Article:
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6/14/2014 — Greenland and Siberia Heat Up, Antarctica Cools Down
Posted by Sean Birkel

I haven't posted to the blog since March... Really? Well, there are two notable events in the current GFS model forecast, so perhaps now is a good time to break the no-post streak.

The first event is a ridge of warm air wafting over Greenland Sunday, June 15th - Monday, June 16th, where on both days about half of the Greenland ice sheet could see surface melt (Figure 1).

The second event is a ridge of hot, moist air developing over the Central Siberian Plateau that could bring > 30 °C (86 °F) 2-meter air temps to very near the Laptev Sea coastline, well north of the Arctic Circle by Wednesday, June 18th (Figure 2).

Siberia has the most extreme seasonality of anyplace on the planet, and this heat wave is an impressive contrast to the region's notorious frigid winter conditions. Sea ice extent in the Laptev Sea is now well below normal (Figure 3), coincident with this most recent warm circulation pattern and following an unusually warm winter across the Arctic Ocean (Figure 4).

That's the Northern Hemisphere. Down south the picture is a little different, with Antarctica last week seeing 2-3 days with a continent-wide 2-meter air temperature anomaly of about -4 °C (Figure 5).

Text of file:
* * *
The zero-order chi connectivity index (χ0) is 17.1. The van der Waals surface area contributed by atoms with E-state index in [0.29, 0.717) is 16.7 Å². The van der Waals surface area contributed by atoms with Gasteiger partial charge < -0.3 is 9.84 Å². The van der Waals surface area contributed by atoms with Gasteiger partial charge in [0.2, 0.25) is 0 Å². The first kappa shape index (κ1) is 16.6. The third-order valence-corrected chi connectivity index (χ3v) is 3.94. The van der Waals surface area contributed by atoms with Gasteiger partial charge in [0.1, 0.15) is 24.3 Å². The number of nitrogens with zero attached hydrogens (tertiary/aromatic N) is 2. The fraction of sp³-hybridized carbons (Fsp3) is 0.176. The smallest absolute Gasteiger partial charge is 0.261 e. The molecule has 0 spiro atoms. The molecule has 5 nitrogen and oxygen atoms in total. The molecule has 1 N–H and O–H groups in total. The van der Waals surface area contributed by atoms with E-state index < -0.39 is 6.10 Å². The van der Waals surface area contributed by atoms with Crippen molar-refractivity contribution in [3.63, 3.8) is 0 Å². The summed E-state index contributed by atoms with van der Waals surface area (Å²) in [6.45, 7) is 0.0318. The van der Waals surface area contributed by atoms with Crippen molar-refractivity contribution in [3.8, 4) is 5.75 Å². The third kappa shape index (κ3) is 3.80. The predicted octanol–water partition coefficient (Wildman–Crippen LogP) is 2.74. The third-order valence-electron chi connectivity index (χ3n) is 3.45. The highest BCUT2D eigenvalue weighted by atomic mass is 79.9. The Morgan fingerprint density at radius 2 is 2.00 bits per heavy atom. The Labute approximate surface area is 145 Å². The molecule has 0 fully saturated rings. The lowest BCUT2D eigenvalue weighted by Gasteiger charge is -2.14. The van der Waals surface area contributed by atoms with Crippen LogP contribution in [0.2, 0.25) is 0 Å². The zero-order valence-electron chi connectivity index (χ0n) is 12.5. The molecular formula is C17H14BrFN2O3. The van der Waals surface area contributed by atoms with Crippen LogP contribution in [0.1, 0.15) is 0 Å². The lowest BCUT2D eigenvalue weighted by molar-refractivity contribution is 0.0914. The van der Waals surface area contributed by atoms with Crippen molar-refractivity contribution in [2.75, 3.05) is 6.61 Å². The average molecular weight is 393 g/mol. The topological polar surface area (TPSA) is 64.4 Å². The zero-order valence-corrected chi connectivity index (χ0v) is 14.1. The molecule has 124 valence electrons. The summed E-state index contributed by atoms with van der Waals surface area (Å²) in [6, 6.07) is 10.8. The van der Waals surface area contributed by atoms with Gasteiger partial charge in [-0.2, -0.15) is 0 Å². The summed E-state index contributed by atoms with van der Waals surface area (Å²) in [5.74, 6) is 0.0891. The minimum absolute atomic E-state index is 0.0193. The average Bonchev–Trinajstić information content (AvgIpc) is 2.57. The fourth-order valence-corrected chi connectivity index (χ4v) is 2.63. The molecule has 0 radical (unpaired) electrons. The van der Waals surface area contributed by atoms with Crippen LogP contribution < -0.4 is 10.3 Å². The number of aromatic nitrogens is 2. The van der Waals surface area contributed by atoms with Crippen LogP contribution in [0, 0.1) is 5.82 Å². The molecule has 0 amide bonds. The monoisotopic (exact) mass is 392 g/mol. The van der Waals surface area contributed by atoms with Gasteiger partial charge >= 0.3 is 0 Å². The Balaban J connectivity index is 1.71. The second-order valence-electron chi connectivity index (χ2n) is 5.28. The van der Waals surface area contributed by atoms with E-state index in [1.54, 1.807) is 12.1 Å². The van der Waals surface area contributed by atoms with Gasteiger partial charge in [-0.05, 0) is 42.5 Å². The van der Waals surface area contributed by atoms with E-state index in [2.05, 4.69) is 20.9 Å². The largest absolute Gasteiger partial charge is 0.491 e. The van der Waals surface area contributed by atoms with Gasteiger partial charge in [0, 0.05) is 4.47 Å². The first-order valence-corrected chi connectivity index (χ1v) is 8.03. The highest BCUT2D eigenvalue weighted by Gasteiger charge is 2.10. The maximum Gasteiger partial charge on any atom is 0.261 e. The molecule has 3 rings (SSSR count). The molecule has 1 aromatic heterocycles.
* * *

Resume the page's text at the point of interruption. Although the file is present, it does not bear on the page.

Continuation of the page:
What else?

El Niño - how could I forget you? El Niño conditions are developing across the equatorial Pacific (Figure 6), and global weather patterns could become a bit wild over the coming months.

That's all for now folks.

Figure 1. GFS-WRF 12 km downscale showing 2-meter air temperatures across Greenland forecasted for Sunday, June 15th, 2014 at 1900 UTC. Approximately half of the Greenland Ice Sheet could see surface ablation. Click image to enlarge.

Figure 2. GFS 2-meter air temperature (top) and anomaly (bottom) forecast for the Arctic, Wednesday, June 18th, 2014 at 0600 UTC. Click image to enlarge.
Figure 3. Satellite measured Arctic sea ice and snow cover for Sunday, June 14th, 2014. The Lapteav Sea (and also Barents Sea) has significantly diminished ice cover for this day of the year compared to 1979-2000 climatology. Click image to enlarge.
Figure 4. Temperature anomaly forecast for February 1, 2014. Anomaly values are calculated using a 1979-2000 climate baseline. Click image to enlarge.
Figure 5. Significant cold temperature anomaly over Antarctica, June 10th, 2014. Click image to enlarge.
Figure 6. Above normal sea surface temperature across the equatorial Pacific, representative of El Niño. Click image to enlarge.